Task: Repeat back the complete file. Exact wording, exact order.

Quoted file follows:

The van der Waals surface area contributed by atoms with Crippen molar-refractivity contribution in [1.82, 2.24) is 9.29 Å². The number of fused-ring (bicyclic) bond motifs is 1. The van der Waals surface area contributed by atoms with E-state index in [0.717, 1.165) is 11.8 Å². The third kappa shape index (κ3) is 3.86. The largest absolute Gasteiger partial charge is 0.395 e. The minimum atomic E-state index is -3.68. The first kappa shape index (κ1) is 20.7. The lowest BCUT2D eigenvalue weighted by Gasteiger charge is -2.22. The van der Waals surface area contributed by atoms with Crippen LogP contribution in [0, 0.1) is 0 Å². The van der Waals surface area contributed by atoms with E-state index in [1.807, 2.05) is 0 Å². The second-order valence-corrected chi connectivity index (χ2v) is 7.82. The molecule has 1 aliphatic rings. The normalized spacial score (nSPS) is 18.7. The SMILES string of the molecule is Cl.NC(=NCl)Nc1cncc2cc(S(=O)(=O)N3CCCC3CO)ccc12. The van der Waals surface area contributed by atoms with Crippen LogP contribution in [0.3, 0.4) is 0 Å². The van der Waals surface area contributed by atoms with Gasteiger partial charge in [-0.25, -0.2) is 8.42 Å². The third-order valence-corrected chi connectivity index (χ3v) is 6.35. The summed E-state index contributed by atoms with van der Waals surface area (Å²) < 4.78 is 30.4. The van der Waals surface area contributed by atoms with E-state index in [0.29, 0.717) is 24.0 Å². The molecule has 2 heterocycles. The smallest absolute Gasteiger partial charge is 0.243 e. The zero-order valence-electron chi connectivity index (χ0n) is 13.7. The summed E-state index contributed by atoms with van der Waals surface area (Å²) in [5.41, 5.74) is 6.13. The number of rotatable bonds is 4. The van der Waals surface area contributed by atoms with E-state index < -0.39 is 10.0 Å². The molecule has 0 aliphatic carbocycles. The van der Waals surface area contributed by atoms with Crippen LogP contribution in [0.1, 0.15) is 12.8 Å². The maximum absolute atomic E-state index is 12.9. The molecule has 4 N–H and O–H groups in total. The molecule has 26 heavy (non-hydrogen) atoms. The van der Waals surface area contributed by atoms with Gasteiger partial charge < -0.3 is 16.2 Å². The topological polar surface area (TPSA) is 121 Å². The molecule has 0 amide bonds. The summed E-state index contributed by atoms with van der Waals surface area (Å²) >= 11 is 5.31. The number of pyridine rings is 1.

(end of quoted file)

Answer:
The van der Waals surface area contributed by atoms with Crippen molar-refractivity contribution in [1.82, 2.24) is 9.29 Å². The number of fused-ring (bicyclic) bond motifs is 1. The van der Waals surface area contributed by atoms with E-state index in [0.717, 1.165) is 11.8 Å². The third kappa shape index (κ3) is 3.86. The largest absolute Gasteiger partial charge is 0.395 e. The minimum atomic E-state index is -3.68. The first kappa shape index (κ1) is 20.7. The lowest BCUT2D eigenvalue weighted by Gasteiger charge is -2.22. The van der Waals surface area contributed by atoms with Crippen LogP contribution in [0, 0.1) is 0 Å². The van der Waals surface area contributed by atoms with E-state index in [1.807, 2.05) is 0 Å². The second-order valence-corrected chi connectivity index (χ2v) is 7.82. The molecule has 1 aliphatic rings. The normalized spacial score (nSPS) is 18.7. The SMILES string of the molecule is Cl.NC(=NCl)Nc1cncc2cc(S(=O)(=O)N3CCCC3CO)ccc12. The van der Waals surface area contributed by atoms with Crippen LogP contribution in [0.3, 0.4) is 0 Å². The van der Waals surface area contributed by atoms with Gasteiger partial charge in [-0.25, -0.2) is 8.42 Å². The third-order valence-corrected chi connectivity index (χ3v) is 6.35. The summed E-state index contributed by atoms with van der Waals surface area (Å²) < 4.78 is 30.4. The van der Waals surface area contributed by atoms with E-state index in [0.29, 0.717) is 24.0 Å². The molecule has 2 heterocycles. The smallest absolute Gasteiger partial charge is 0.243 e. The zero-order valence-electron chi connectivity index (χ0n) is 13.7. The summed E-state index contributed by atoms with van der Waals surface area (Å²) in [5.41, 5.74) is 6.13. The number of rotatable bonds is 4. The van der Waals surface area contributed by atoms with E-state index < -0.39 is 10.0 Å². The molecule has 0 aliphatic carbocycles. The van der Waals surface area contributed by atoms with Crippen LogP contribution in [0.1, 0.15) is 12.8 Å². The maximum absolute atomic E-state index is 12.9. The molecule has 4 N–H and O–H groups in total. The molecule has 26 heavy (non-hydrogen) atoms. The van der Waals surface area contributed by atoms with Gasteiger partial charge < -0.3 is 16.2 Å². The topological polar surface area (TPSA) is 121 Å². The molecule has 0 amide bonds. The summed E-state index contributed by atoms with van der Waals surface area (Å²) >= 11 is 5.31. The number of pyridine rings is 1.